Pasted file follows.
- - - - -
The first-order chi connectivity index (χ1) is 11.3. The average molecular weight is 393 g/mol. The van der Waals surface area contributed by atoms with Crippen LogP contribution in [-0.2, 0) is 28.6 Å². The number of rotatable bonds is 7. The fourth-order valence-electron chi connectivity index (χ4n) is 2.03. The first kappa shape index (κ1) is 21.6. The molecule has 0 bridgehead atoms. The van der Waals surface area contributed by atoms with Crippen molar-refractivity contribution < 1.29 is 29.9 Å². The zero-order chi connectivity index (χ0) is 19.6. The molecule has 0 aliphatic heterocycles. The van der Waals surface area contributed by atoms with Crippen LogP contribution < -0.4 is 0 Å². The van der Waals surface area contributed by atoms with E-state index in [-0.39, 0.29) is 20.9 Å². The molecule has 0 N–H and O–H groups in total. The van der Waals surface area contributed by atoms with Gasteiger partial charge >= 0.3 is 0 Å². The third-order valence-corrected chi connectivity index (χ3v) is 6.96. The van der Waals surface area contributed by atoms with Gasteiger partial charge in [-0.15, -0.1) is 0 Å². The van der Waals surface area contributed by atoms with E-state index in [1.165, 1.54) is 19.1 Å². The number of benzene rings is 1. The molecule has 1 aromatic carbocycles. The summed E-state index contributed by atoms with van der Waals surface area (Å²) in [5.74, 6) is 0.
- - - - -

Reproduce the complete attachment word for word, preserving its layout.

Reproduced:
The first-order chi connectivity index (χ1) is 11.3. The average molecular weight is 393 g/mol. The van der Waals surface area contributed by atoms with Crippen LogP contribution in [-0.2, 0) is 28.6 Å². The number of rotatable bonds is 7. The fourth-order valence-electron chi connectivity index (χ4n) is 2.03. The first kappa shape index (κ1) is 21.6. The molecule has 0 bridgehead atoms. The van der Waals surface area contributed by atoms with Crippen molar-refractivity contribution < 1.29 is 29.9 Å². The zero-order chi connectivity index (χ0) is 19.6. The molecule has 0 aliphatic heterocycles. The van der Waals surface area contributed by atoms with Crippen LogP contribution < -0.4 is 0 Å². The van der Waals surface area contributed by atoms with E-state index in [-0.39, 0.29) is 20.9 Å². The molecule has 0 N–H and O–H groups in total. The van der Waals surface area contributed by atoms with Gasteiger partial charge >= 0.3 is 0 Å². The third-order valence-corrected chi connectivity index (χ3v) is 6.96. The van der Waals surface area contributed by atoms with Gasteiger partial charge in [-0.15, -0.1) is 0 Å². The van der Waals surface area contributed by atoms with E-state index in [1.165, 1.54) is 19.1 Å². The number of benzene rings is 1. The molecule has 1 aromatic carbocycles. The summed E-state index contributed by atoms with van der Waals surface area (Å²) in [5.74, 6) is 0.